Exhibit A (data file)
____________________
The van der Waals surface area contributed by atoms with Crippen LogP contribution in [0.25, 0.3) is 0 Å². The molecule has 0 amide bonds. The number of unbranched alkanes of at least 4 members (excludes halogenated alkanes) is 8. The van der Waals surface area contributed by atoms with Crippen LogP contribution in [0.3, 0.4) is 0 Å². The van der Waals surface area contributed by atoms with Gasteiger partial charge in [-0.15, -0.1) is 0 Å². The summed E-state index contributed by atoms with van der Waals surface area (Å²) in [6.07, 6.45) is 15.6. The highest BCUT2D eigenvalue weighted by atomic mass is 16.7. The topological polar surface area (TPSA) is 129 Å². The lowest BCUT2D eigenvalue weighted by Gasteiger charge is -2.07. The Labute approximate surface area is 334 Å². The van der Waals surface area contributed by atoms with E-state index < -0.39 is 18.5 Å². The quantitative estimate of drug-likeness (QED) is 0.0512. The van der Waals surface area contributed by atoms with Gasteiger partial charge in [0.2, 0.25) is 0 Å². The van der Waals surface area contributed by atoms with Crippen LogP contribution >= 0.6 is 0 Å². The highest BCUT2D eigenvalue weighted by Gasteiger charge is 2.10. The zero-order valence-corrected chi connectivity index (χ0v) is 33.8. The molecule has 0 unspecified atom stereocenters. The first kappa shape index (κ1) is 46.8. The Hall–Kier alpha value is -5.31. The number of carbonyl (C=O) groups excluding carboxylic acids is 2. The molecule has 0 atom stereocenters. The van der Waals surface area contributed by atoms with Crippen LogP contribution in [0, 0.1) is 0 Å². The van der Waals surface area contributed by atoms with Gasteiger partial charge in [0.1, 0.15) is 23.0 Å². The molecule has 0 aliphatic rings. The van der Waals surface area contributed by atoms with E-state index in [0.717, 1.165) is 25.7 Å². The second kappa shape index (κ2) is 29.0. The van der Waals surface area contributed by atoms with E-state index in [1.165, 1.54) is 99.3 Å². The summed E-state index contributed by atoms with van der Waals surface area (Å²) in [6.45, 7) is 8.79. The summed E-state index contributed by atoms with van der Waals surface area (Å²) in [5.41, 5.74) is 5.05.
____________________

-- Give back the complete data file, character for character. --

The van der Waals surface area contributed by atoms with Crippen LogP contribution in [0.25, 0.3) is 0 Å². The molecule has 0 amide bonds. The number of unbranched alkanes of at least 4 members (excludes halogenated alkanes) is 8. The van der Waals surface area contributed by atoms with Crippen LogP contribution in [0.3, 0.4) is 0 Å². The van der Waals surface area contributed by atoms with Gasteiger partial charge in [-0.15, -0.1) is 0 Å². The summed E-state index contributed by atoms with van der Waals surface area (Å²) in [6.07, 6.45) is 15.6. The highest BCUT2D eigenvalue weighted by atomic mass is 16.7. The topological polar surface area (TPSA) is 129 Å². The lowest BCUT2D eigenvalue weighted by Gasteiger charge is -2.07. The Labute approximate surface area is 334 Å². The van der Waals surface area contributed by atoms with E-state index < -0.39 is 18.5 Å². The quantitative estimate of drug-likeness (QED) is 0.0512. The van der Waals surface area contributed by atoms with Gasteiger partial charge in [0.2, 0.25) is 0 Å². The van der Waals surface area contributed by atoms with Crippen LogP contribution >= 0.6 is 0 Å². The highest BCUT2D eigenvalue weighted by Gasteiger charge is 2.10. The zero-order valence-corrected chi connectivity index (χ0v) is 33.8. The molecule has 0 unspecified atom stereocenters. The first kappa shape index (κ1) is 46.8. The Hall–Kier alpha value is -5.31. The number of carbonyl (C=O) groups excluding carboxylic acids is 2. The molecule has 0 atom stereocenters. The van der Waals surface area contributed by atoms with Crippen LogP contribution in [0, 0.1) is 0 Å². The van der Waals surface area contributed by atoms with Gasteiger partial charge in [0.1, 0.15) is 23.0 Å². The molecule has 0 aliphatic rings. The van der Waals surface area contributed by atoms with E-state index in [0.717, 1.165) is 25.7 Å². The second kappa shape index (κ2) is 29.0. The van der Waals surface area contributed by atoms with E-state index in [1.165, 1.54) is 99.3 Å². The summed E-state index contributed by atoms with van der Waals surface area (Å²) in [6.45, 7) is 8.79. The summed E-state index contributed by atoms with van der Waals surface area (Å²) in [5.41, 5.74) is 5.05.